Missouri Minute: AMC announces debt offering; Missouri could sue vendor over faulty face masks

Good morning, MBA readers,

In Missouri, the COVID-19 pandemic has served as an unfortunate reminder of a yearslong, critical issue for the state’s hospitals: There are not enough nurses to fill vacant spots.

Missouri’s nursing shortage reached a peak of 16% — or about 6,000 positions — in 2017. In places like Jefferson County, a dearth of nurses has forced the closure of clinics that find themselves short-staffed.

Some progress has been made to boost the nursing workforce over the years, but it’s unclear how the coronavirus outbreak may affect the future of training programs. By 2018, nursing vacancies in the state dropped to 10% — nearly 3,800 positions — according to the Missouri Hospital Association. But the need for nurses is expected to continue growing nationwide.

At the same time, the ability of state schools to expand their nursing programs to meet that demand depends on state funding. That, of course, is complicated by a statewide budget shortfall, which will take a substantial bite out of higher education funding.

There’s another driving force behind the nursing shortage in Missouri: a high number of nurses reaching retirement age. According to the Columbia Missourian, about 34% of Missouri nurses were older than 55 and reaching retirement age in 2017. Some may not choose to retire early, but they may cut back on hours.

At least one new initiative in St. Louis is looking to address the retirement spiral as part of the local coronavirus response. As the number of virus cases rises across Missouri, SSM Health and Saint Louis University are accelerating a program that brings retired nurses back to the job. The program may expand depending on demand, potentially providing a much-needed stream of additional recruits for SSM facilities in Missouri, Illinois and Oklahoma.


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From our newsroom

Speaking Startup: Makers pitch in to produce PPE
As the coronavirus started to spread, Nick Ward-Bopp began to get inquiries about using the Kansas City-area makerspace where he works to produce personal protective equipment. Ward-Bopp is makerspace facilitator for the Black & Veatch MakerSpace at the Johnson County Library and co-founder of Maker Village KC. Lately, he has helped produce face shields and protective masks to meet demand for personal protective equipment during the pandemic. Ward-Bopp joined the latest episode of Speaking Startup to discuss how makers are pitching in to produce PPE.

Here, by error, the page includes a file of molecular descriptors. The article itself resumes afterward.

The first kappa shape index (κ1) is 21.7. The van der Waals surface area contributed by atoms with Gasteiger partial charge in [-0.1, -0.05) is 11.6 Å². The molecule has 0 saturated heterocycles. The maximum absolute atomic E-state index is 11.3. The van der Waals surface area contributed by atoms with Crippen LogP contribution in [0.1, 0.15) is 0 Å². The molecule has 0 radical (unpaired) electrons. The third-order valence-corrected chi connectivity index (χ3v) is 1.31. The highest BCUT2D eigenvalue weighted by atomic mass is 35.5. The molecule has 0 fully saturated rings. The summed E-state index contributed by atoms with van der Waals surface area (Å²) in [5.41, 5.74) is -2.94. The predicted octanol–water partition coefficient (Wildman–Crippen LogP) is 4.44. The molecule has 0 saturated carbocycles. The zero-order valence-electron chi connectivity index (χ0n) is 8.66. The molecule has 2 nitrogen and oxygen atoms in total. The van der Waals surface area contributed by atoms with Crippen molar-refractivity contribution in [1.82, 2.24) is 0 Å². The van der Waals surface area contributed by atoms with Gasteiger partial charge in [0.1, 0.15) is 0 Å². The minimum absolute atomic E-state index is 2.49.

Stay alert

More Missourians have filed for unemployment claims than all of 2019
Since March 15, 340,000 people have filed for unemployment benefits in Missouri — equal to the total number of claims filed from June 2018 through February 2020. At least 307,000 of those claims were related to the coronavirus pandemic. (St. Louis Post-Dispatch)

State officials report more than 100 new coronavirus cases
As of Sunday, more than 5,600 people in Missouri had tested positive for COVID-19, and 176 had died from it. (Kansas City Star)

Missouri could sue vendor over faulty face masks
State officials are working to recover more than $8.25 million paid in advance for more than 3.9 million KN95 face masks, of which the state only received about 101,000. Last week, the state recalled 48,000 of the masks because they were found to be faulty. (Columbia Missourian)

Shareholders approve $6.3 billion Tallgrass Energy sale
Despite a 30% rout in global fuel demand, the Leawood, Kansas-based pipeline operator has closed on its sale to a group led by Blackstone Group under pre-market crash conditions. (Reuters)

AMC announces $500 million debt offering
The Leawood, Kansas-based cinema operator has announced plans for a private offering of $500 million expected to allow the company to survive economic shutdowns until a partial reopening sometime this fall. As of March 31, AMC reported a cash balance near $300 million made up largely of revolving credit. (Kansas City Business Journal)

SSM, SLU accelerate program that brings ex-nurses back to hospitals
The program, which typically takes four weeks, has been condensed to just two weeks as a way of not only supplementing a stressed nursing workforce, but also addressing a long-term shortage of nurses. (St. Louis Post-Dispatch)

KC Council narrowly approves downtown Waddell & Reed headquarters
With Mayor Quinton Lucas casting the deciding vote, the Kansas City Council voted 7-6 to approve plans to build a new $140 million headquarters for the financial services firm. (Kansas City Business Journal)

Creditors offer to buy KC Star parent for over $300 million
Some of McClatchy’s largest creditors have offered to acquire the bankrupt newspaper giant for a price “well in excess” of $300 million. With a deadline of early July, the offer could potentially set off a bidding war. (Sacramento Bee)

Columbia council to discuss airport bond issue, coronavirus policies